[Read the whole post on screenanarchy.com...] »
One week a month, Watch This offers movie recommendations inspired by the week’s new releases or premieres. This week: With Sundance in full swing, we’re looking back at some of the best directorial debuts that premiered at the festival.
House Party (1990)
House Party premiered at the 1990 Sundance Film Festival, part of a pack of extremely promising debut features that also included Whit Stillman’s Metropolitan, Hal Hartley’s The Unbelievable Truth, and Wendell B. Harris Jr.’s Chameleon Street, which took home the top prize. (Apart from those debuts, the main competition also featured Charles Burnett’s To Sleep With Anger, which belongs in a class of its own.) Perhaps those highlights give an idea of why the 1990s tend to be seen as the festival’s golden decade as a taste-making institution. It commanded media attention, but still seemed to hold on to the idea ...
- Ignatiy Vishnevetsky
London’s film critics were in lockstep with most of their peers around the globe as they gave their top honour to musical romance La La Land on Sunday. Damien Chazelle’s third movie won film of the year after being nominated in six categories. Ahead of the London Film Critics’ Circle award ceremony, Barry Jenkins’s Moonlight and Whit Stillman’s Love & Friendship led with seven nominations apiece, and each movie went home with two.
One of these they had to split between them: best supporting actor, which was a tie between Moonlight’s Mahershala Ali and Love & Friendship’s Tom Bennett. The latter film’s star, Kate Beckinsale, took the best British or Irish actress award for her performance as the toweringly bitchy Lady Susan. »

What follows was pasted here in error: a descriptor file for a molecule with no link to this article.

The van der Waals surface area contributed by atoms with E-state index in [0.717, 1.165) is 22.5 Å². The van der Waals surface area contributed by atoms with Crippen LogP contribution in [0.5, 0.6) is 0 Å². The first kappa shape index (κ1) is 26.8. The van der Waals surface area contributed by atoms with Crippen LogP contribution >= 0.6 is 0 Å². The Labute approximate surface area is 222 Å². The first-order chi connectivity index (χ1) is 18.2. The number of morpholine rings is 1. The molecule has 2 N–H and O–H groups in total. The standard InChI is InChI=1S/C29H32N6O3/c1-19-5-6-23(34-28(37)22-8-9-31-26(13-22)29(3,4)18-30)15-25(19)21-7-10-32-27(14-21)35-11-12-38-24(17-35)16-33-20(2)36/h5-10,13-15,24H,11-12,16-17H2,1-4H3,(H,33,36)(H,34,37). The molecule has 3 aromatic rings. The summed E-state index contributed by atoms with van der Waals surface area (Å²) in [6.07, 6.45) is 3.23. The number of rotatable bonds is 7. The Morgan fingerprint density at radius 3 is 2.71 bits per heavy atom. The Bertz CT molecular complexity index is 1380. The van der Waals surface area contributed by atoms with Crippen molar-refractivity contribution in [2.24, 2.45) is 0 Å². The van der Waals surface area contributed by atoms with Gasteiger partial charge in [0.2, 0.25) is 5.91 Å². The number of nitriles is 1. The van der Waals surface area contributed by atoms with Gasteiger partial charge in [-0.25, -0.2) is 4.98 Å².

- Catherine Shoard
The challenge of finding the right romantic partner seems to be the theme of every other American indie at Sundance, and “L.A. Times” definitely suffers from privileged-white-people-natter-on-about-their-relationships fatigue. But first-time writer-director (and also star) Michelle Morgan brings just enough specificity, and a surprisingly sharp eye, to make the film an interesting calling card for future work. Whether there’s anything here that will appeal beyond a very small niche audience is another matter.
With a heavy dose of Whit Stillman and sprinklings of Woody Allen, Noah Baumbach, and Lena Dunham, among others, Morgan leans on her influences in exploring the intersecting lives and romances of three thirtysomething Angelenos, beginning with Annette (Morgan), an aspiring writer whose withering judgment of everyone and everything in her life proves impossibly irritating.
- Geoff Berkshire
Yes, Los Angeles is known as a city of artifice. “L.A. Times,” the debut feature from writer/director Michelle Morgan, follows a tradition of reveling in the tiny details of a particular La experience, while skewering the more unbearable traits of the city’s inhabitants. These episodes find comic sparks, but in the repetitive disappointments of its characters’ lives the film settles into a portrait of modern malaise with few distinguishing twists.
“L.A. Times” finds its core in Annette (Morgan), a once-aspiring author struggling to find fulfillment in her relationship with Elliot, a staff writer on a “Game of Thrones”-style hit show. Annette’s unhappy because she thinks other couples are happier; her single friend Baker (Dree Hemingway) is also unhappy, striking out with a series of men who include Jimmy (Adam Shapiro), the star of Elliot’s show. As the branches of Annette’s discontent grow, they snag »